I hope this is not too much of a duplicate, I tried checking out old questions and answers but without luck, UEFI has been giving problems for 3+ years now but still I struggle with it.

Here's the situation: I have an ACER Aspire VN7, I am trying to install Ubuntu 15.10 on it with dual boot (leaving the original windows 10 aside). But I can't succeed making the pc see the Ubuntu USB stick, no matter what.

As advised, I disabled Windows quick startup from the control panel, disabled the security lock in the BIOS (but there doesn't seem to be any quick startup option to disable there), but still the machine will ignore the bootable USB stick altogether.

I also tried Rod Smith's rEFInd alongside, as he suggested on some old answer. The result is that my pc boots on rEFInd as it should but still ignores the Ubuntu USB (not even within rEFInd does it show up as an option).

I managed to successfully boot from the same Ubuntu 15.10 USB stick after switching the BIOS boot to Legacy instead of UEFI, but UEFI has been standard for Windows for at least 3 years now and I would definitely prefer if a UEFI solution could be found.

I will be very grateful to anybody who could provide advices or insights!

  • Did you put the USB first in the boot order? Did you try to use the EFI boot menu to select a boot device? – ubfan1 Nov 23 '15 at 23:29
  • I have changed the order in the BIOS putting USB first (that's how I got rEFInd to launch in the first place). It's just Ubuntu stick that won't get recognized... – Marco Spinaci Nov 24 '15 at 17:03

How did you prepare the USB drive? Some programs for writing .iso files to USB flash drives omit EFI boot loaders and so won't work for booting in EFI mode. Some have options that affect bootability. Some create USB flash drives that work OK on some EFI-based computers but not on others. In short, you may need to try another program. I have notes on several programs here. In brief, Rufus under Windows seems pretty flexible and reliable. From Ubuntu, I generally use dd, but some people like UNetbootin. Even if you use a program that's generally reliable, though, it might be failing for your computer, so you may need to try something else.

If you are forced to do a BIOS/CSM/legacy-mode install, I recommend doing it as follows:

  1. Launch the installer in its "try before installing" mode.
  2. Open a Terminal window.
  3. Type ubiquity -b. This launches the installer and tells it to not install a boot loader.
  4. When the installation has finished, boot with the rEFInd USB flash drive you already have. It should detect your Ubuntu installation and enable you to boot it.
  5. Install the EFI-mode version of GRUB (in the grub-efi package), rEFInd, or any other boot loader you like to the computer's hard disk. This should enable you to boot without the rEFInd USB drive.

Upon re-reading your answer, it's unclear if you used rEFInd on a USB drive or installed it from Windows. If the latter, you may need to install an EFI filesystem driver for your Ubuntu filesystem (ext4fs by default), but if you're happy with rEFInd, you won't need to re-install it.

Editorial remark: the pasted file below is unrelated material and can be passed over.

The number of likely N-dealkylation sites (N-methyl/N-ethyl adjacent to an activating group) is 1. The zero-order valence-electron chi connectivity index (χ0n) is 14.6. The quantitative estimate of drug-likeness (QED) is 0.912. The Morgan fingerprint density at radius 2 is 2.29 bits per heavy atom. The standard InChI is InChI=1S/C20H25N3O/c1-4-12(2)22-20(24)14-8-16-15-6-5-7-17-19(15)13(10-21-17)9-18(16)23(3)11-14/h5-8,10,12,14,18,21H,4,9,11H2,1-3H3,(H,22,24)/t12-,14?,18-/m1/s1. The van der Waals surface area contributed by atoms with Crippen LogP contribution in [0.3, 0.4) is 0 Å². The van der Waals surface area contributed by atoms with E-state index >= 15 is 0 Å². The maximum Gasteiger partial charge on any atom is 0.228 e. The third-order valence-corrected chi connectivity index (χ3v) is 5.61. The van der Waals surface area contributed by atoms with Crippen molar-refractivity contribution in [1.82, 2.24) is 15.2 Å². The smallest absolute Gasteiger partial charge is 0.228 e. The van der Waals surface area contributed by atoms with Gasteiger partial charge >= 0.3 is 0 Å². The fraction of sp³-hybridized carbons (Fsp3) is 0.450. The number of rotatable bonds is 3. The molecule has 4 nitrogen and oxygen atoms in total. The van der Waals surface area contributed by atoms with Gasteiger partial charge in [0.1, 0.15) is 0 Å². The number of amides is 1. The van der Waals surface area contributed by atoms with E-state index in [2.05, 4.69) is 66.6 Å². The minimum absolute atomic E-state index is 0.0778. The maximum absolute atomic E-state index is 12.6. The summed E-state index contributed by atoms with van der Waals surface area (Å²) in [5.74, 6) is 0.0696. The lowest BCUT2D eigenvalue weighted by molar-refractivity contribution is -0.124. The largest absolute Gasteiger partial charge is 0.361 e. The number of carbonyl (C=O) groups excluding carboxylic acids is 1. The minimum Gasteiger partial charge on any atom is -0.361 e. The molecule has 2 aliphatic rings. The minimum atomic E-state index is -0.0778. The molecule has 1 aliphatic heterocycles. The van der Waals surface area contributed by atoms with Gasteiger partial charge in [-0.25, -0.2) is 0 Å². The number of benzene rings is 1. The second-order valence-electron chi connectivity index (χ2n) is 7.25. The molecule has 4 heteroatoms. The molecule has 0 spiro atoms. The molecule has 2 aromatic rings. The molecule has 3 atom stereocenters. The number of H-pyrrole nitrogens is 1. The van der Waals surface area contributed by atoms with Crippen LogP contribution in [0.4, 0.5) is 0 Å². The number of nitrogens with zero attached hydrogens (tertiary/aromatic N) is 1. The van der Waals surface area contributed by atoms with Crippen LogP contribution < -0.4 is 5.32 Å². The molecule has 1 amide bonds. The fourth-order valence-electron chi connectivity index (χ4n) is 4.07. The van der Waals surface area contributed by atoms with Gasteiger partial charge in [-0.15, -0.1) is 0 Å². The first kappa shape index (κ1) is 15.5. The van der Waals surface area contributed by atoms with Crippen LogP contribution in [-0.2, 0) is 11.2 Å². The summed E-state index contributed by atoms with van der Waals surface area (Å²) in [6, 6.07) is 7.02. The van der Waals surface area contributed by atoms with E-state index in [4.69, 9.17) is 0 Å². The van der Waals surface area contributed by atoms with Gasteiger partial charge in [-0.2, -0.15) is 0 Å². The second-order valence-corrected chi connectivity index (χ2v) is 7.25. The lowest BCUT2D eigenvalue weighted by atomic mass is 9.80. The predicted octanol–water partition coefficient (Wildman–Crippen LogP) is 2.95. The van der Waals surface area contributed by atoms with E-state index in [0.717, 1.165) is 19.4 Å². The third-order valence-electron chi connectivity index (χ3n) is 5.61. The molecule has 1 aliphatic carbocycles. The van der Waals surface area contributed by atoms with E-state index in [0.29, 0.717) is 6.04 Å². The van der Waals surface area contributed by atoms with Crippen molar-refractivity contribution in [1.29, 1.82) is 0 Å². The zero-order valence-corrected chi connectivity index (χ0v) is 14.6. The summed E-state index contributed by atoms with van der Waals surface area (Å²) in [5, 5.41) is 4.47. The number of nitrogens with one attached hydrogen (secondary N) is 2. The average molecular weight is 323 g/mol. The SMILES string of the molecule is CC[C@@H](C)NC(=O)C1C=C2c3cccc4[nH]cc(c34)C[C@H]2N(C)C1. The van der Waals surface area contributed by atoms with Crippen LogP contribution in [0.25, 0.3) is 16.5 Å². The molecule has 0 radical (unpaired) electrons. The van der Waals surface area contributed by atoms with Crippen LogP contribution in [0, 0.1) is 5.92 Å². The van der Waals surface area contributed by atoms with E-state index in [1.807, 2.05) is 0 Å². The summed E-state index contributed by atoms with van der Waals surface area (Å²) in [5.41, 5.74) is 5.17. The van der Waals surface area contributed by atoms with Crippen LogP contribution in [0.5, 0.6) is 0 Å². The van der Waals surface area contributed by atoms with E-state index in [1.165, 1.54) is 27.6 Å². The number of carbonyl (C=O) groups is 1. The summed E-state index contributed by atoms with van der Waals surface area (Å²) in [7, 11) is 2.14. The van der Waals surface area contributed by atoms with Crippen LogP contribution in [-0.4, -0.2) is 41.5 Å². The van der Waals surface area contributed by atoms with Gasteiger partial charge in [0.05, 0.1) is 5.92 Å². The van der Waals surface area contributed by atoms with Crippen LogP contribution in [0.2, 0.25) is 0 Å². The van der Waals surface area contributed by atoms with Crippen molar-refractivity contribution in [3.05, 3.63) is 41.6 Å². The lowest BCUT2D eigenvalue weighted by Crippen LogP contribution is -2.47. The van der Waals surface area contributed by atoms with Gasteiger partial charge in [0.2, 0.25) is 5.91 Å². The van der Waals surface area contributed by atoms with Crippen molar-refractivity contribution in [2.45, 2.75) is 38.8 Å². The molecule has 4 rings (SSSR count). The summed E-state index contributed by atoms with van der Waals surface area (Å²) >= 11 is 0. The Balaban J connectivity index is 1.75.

• Thanks a lot for your insightful answer! I tried startup disk creator, dd, the copy-and-paste method proposed in askubuntu.com/questions/372607/… (all these with the same ubuntu 15.10 iso) and lastly by downloading unetbootin and letting it download a version of 14.04 (you never know, maybe the iso was corrupted), on two different usb sticks. Still no chance, on any of the two USB sticks rEFInd works flawlessly but neither it nor the BIOS detects the Ubuntu usb stick at all. I fear I'll have to cope with Legacy mode :-( – Marco Spinaci Nov 24 '15 at 16:33
  • Regarding the "re-reading" part: I put rEFInd on a USB stick and, at the same time, Ubuntu on another. In this configuration, the computer automatically boots on rEFInd, which doesn't see Ubuntu. Actually, if two sticks are bootable, I don't know how to tell the BIOS which one to choose, hence I also tried to remove rEFInd stick and leave only Ubuntu stick on, in which case it just ignores it and proceeds to Windows... I haven't tried to install rEFInd directly on the machine, it is cool and I will probably do that if everything works fine, but I have no more ideas about what to try... – Marco Spinaci Nov 24 '15 at 16:40
  • Please check your bit depth. The rEFInd "About" screen shows the bit depth of rEFInd (and therefore of your EFI) on the "Platform" line. Be sure that matches the bit depth of your Ubuntu. – Rod Smith Nov 24 '15 at 18:38
  • About tells me that EFI Revision is 2.40 and that the platform is x86_64 (64 bit). I made sure to download ubuntu-15.10-desktop-amd64.iso and to ask UNetbootin to download 14.04 Live x64, so I guess that it matched in both cases? (the rest of the info it gives me are: Secure Boot inactive, Firmware INSYDE Corp. 21799.25, and screen info) – Marco Spinaci Nov 24 '15 at 22:02
  • That sounds right. You might want to look for the boot loader file with a file manager. It should be EFI/BOOT/bootx64.efi on the removable disk. If no such file is present, then the disk was created incorrectly. One more thing: In rEFInd, hit Esc to re-scan your disks. That sometimes causes boot loaders to appear that don't show up immediately. – Rod Smith Nov 24 '15 at 23:15

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